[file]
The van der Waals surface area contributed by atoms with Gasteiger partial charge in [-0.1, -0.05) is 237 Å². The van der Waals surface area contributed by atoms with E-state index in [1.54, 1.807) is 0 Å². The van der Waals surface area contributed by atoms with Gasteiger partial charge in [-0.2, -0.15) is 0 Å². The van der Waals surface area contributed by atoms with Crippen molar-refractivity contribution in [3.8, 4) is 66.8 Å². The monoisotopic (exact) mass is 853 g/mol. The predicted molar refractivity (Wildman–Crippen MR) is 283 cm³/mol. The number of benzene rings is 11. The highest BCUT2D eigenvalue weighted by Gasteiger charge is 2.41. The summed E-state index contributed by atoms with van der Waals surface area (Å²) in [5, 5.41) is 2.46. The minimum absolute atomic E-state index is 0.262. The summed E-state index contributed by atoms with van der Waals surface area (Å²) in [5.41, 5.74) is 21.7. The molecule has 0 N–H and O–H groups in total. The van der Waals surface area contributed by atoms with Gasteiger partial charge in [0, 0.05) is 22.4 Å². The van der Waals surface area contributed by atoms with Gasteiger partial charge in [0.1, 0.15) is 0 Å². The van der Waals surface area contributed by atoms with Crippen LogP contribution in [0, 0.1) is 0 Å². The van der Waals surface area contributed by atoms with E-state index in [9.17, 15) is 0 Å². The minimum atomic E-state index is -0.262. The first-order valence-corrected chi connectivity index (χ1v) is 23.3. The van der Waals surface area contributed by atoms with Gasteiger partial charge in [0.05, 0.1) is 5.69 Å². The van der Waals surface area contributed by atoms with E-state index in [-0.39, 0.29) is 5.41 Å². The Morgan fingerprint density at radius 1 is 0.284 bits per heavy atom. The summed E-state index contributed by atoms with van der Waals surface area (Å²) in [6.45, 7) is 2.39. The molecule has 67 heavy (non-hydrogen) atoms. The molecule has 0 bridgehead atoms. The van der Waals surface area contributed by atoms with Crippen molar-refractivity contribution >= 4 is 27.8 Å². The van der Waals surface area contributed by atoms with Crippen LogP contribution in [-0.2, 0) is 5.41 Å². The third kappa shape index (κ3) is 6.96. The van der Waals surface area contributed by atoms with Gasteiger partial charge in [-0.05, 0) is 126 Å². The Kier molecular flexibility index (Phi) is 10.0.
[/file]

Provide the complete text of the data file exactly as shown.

The van der Waals surface area contributed by atoms with Gasteiger partial charge in [-0.1, -0.05) is 237 Å². The van der Waals surface area contributed by atoms with E-state index in [1.54, 1.807) is 0 Å². The van der Waals surface area contributed by atoms with Gasteiger partial charge in [-0.2, -0.15) is 0 Å². The van der Waals surface area contributed by atoms with Crippen molar-refractivity contribution in [3.8, 4) is 66.8 Å². The monoisotopic (exact) mass is 853 g/mol. The predicted molar refractivity (Wildman–Crippen MR) is 283 cm³/mol. The number of benzene rings is 11. The highest BCUT2D eigenvalue weighted by Gasteiger charge is 2.41. The summed E-state index contributed by atoms with van der Waals surface area (Å²) in [5, 5.41) is 2.46. The minimum absolute atomic E-state index is 0.262. The summed E-state index contributed by atoms with van der Waals surface area (Å²) in [5.41, 5.74) is 21.7. The molecule has 0 N–H and O–H groups in total. The van der Waals surface area contributed by atoms with Gasteiger partial charge in [0, 0.05) is 22.4 Å². The van der Waals surface area contributed by atoms with Gasteiger partial charge in [0.1, 0.15) is 0 Å². The van der Waals surface area contributed by atoms with Crippen LogP contribution in [0, 0.1) is 0 Å². The van der Waals surface area contributed by atoms with E-state index in [9.17, 15) is 0 Å². The minimum atomic E-state index is -0.262. The first-order valence-corrected chi connectivity index (χ1v) is 23.3. The van der Waals surface area contributed by atoms with Gasteiger partial charge in [0.05, 0.1) is 5.69 Å². The van der Waals surface area contributed by atoms with E-state index in [-0.39, 0.29) is 5.41 Å². The Morgan fingerprint density at radius 1 is 0.284 bits per heavy atom. The summed E-state index contributed by atoms with van der Waals surface area (Å²) in [6.45, 7) is 2.39. The molecule has 67 heavy (non-hydrogen) atoms. The molecule has 0 bridgehead atoms. The van der Waals surface area contributed by atoms with Crippen molar-refractivity contribution >= 4 is 27.8 Å². The van der Waals surface area contributed by atoms with Crippen LogP contribution in [-0.2, 0) is 5.41 Å². The third kappa shape index (κ3) is 6.96. The van der Waals surface area contributed by atoms with Gasteiger partial charge in [-0.05, 0) is 126 Å². The Kier molecular flexibility index (Phi) is 10.0.